But it isn’t just corporate America that embraces the model of group work; nonprofit America has done so as well. Everyone works in teams; we brainstorm as groups all of the time. We have meeting after meeting, frequently to discuss the same thing we discussed at our last meeting, inching forward ever so slowly. The rage is open workspaces, great big open spaces with lots of different work stations; in some cases, folks don’t even have “assigned” worksites, just grab whatever suits your mood that day. This, the theory goes, allows, everyone to feel part of the team–and equal; no walls divide the group—or provide for quiet. This works for some people, perhaps all of those extroverts out there, but not all.
Contrary to “common knowledge” that is frequently spouted, extroverts do not vastly outnumber introverts (I’ve seen statements that place the number of introverts at less than a third). The only scientifically based data I’ve found shows quite a different phenomenon. In 1998, the producers of Myers Briggs, with its I and E “diagnosis”, took a national random sample and found that America is made up of 50.7% introverts and 49.3% extroverts. They also found that males tend toward introversion (54.1% versus 45.9% extroverts), while women trend in the opposite direction (52.5% extroverts, 47.5% introverts). Interesting statistics given that men still dominate in the position of for-profit CEO while seemingly embracing the team approach to getting things done!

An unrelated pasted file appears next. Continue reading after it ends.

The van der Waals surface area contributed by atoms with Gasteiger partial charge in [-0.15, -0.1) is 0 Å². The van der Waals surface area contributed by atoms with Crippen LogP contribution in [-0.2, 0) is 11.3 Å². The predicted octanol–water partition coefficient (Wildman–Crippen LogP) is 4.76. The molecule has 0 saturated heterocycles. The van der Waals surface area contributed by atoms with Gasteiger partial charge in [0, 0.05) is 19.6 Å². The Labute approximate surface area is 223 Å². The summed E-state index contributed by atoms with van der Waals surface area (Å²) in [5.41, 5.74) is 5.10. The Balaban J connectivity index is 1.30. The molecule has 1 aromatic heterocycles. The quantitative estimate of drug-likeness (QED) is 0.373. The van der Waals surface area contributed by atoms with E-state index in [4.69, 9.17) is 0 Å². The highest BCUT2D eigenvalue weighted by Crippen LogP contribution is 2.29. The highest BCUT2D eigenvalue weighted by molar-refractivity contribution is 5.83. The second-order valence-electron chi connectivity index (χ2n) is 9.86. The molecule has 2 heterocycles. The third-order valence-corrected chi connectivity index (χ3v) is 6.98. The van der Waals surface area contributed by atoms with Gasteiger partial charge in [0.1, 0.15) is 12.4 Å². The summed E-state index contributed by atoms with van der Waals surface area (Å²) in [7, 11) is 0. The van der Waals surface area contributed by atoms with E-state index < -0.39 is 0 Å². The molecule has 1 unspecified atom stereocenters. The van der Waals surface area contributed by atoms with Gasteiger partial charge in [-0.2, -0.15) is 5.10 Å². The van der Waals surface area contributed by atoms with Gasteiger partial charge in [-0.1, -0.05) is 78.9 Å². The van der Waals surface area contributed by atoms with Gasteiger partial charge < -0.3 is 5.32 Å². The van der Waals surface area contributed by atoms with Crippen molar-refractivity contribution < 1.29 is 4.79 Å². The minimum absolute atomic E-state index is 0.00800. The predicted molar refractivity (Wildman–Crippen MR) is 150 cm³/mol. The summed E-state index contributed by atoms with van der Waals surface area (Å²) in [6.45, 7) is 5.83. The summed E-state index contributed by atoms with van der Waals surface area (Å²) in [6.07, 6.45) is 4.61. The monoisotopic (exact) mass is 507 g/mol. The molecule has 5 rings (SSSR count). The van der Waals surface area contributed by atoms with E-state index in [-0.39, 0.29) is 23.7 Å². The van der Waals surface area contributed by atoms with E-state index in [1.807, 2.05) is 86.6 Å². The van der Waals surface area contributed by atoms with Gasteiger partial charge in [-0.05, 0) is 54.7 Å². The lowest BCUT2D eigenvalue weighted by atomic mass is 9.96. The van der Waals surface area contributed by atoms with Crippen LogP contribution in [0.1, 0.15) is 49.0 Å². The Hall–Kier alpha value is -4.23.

But research shows that productivity is, in fact, diminished as a result of collaborative efforts, as the noise generated by and the extra effort needed to pay attention to the needs, wants and idiosyncrasies of group members, for examples, detract from productivity. Cain cites the Coding War Games, a research effort to differentiate the qualities of the best and worst computer programmers. It wasn’t years of experience, compensation or amount of time needed to do the work (those who had no errors in their work took less time than those who made errors) that contributed to the ten-fold better performance by the best than the worst. No, the differentiator was that the best had “privacy, personal space, control over their physical environment, and freedom from interruption.” Sounds like the ideal workspace of an introvert! The founder of 37signals, a company that produces web-based apps “for collaboration, sharing information, and decision making,” ironically recommends “No-Talk Thursdays,” where employees are not allowed to speak to one another! Oh, the lengths we might go! (Yes, Dr. Seuss was an introvert! Along with Steve Wozniak, Albert Einstein, Bill Gates, Marie Curie, Warren Buffet, and Charles Darwin, to mention but a few greats.)
As in successful learning, one size does not fit all in workplace performance. How many great minds and creative geniuses did we lose along the way when we were forcing all students to learn the same way, when we assumed all were auditory learners as opposed to some auditory and others visual learners? Too many to count, too depressing to contemplate! How many high performers are being devalued by their supervisors because we force all employees to conform to the latest fads and hot trends, work the way we think they should instead of in the manner most conducive to them? In these economically tough times when we cannot necessarily financially compensate our employees as well as we should want, we can give them the workplace environment that matches their needs and maximizes their productivity and satisfaction. We’d be fools to do otherwise.